Thursday, July 23, 2009
Nineteen Minutes by Jodi Picoult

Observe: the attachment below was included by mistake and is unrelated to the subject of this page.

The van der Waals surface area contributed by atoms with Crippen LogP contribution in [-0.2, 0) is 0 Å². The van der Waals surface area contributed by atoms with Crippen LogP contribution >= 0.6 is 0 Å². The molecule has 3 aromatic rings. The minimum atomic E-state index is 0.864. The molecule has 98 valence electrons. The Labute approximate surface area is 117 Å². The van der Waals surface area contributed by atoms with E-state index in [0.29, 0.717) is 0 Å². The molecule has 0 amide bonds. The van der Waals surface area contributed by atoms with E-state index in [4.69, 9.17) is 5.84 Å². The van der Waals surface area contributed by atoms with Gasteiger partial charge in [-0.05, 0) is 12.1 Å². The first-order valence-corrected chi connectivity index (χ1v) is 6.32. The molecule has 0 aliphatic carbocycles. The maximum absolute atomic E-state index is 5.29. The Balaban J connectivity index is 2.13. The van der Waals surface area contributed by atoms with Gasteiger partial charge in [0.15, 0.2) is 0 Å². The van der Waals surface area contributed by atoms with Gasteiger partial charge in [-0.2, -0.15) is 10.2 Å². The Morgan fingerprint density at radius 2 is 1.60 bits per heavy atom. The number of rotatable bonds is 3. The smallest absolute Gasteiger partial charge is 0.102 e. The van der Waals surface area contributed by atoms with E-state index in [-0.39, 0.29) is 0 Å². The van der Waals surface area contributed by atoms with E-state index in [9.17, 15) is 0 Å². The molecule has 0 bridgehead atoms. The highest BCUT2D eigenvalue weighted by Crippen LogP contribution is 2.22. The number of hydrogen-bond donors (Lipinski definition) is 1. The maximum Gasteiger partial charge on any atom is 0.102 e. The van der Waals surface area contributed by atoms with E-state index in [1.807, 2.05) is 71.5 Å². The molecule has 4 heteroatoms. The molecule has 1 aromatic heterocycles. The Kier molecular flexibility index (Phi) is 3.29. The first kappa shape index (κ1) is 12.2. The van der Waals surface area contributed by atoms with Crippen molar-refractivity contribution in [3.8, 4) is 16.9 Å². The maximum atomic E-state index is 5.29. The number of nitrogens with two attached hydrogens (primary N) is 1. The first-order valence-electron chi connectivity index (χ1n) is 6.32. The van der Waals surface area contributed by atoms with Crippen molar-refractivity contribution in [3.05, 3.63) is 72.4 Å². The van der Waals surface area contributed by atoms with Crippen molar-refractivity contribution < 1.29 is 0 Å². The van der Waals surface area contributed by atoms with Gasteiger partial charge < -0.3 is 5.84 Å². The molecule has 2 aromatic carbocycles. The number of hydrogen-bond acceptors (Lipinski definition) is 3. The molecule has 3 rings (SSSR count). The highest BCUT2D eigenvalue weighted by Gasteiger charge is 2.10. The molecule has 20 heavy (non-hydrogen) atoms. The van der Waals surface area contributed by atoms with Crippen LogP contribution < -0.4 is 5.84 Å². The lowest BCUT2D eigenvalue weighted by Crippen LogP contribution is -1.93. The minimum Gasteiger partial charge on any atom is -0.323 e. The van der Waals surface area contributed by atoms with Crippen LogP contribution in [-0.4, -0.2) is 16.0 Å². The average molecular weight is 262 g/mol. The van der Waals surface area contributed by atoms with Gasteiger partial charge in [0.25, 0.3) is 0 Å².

Last night I finished the book Nineteen Minutes. It took me nearly two days to read the book because I wanted to take my time with it and wrap my head around the story. The book is about a high school kid, Peter, who has been bullied his entire life and who one day wakes up and decides to take matter into his own hands: kill the bullies. The format of the book consists of chapters which jump back and forth between years/months/days prior to the shooting and months, days following the shooting. We learn about several characters, each of who have been severely affected by the horrific events of that day and all of who have some sort of connection with the shooter, Peter. Through these characters we learn about their lives and we learn about Peter. We find out that Peter was bullied by his school mates, we learn that he was struggling to discover his sexuality, we learn that he loved one of his classmates, we learn about the humiliation he experienced on a daily basis (getting shoved into his locker, being pantsed in the cafeteria, getting called names and beat up), we find out Peter had a passion for computers/computer games and we learn how scared and alone Peter felt growing up. Of course, we learn that Peter was not the only kid to be bullied at school, and so we struggle with "why" - why did he choose to kill his classmates, why did he want to die, why did he feel as if this was his only answer to his problems, why could he not talk to his mother or father, why? We also wonder, why did these kids choose to humiliate Peter every day (more so than any other kid they picked on), why did the school administrators standby and allow this type of bullying behavior to persist, what could the parents have done differently to help their son Peter? How could they not have noticed that he was unhappy or that he was hoarding weapons in his room? The book shows us how his parents felt towards Peter and themselves before and after the shooting. We read about them questiong their roles as parents and whether they could have done more to prevent Peter's actions. We read about his old childhood friend Josie and how she used to stick up for Peter and how she loved spending time with him. But then we learn that Josie no longer wanted to only have one friend and how she wanted to belong to the "in" crowd at school and so she chose to stop talking to Peter. We read about pain, loss, love, death and unhappiness and are left with so many questions. This book is relevant in today's society because of the fact that these types of events have occurred at our schools and because bullying has become national news and a part of our headlines. I think this book is a great read because it opens our minds about all of the people affected by such an event and also because it inspires dialogue about an issue within our schools that needs to be addressed today. We need to remember that words can and do hurt more than sticks and stones.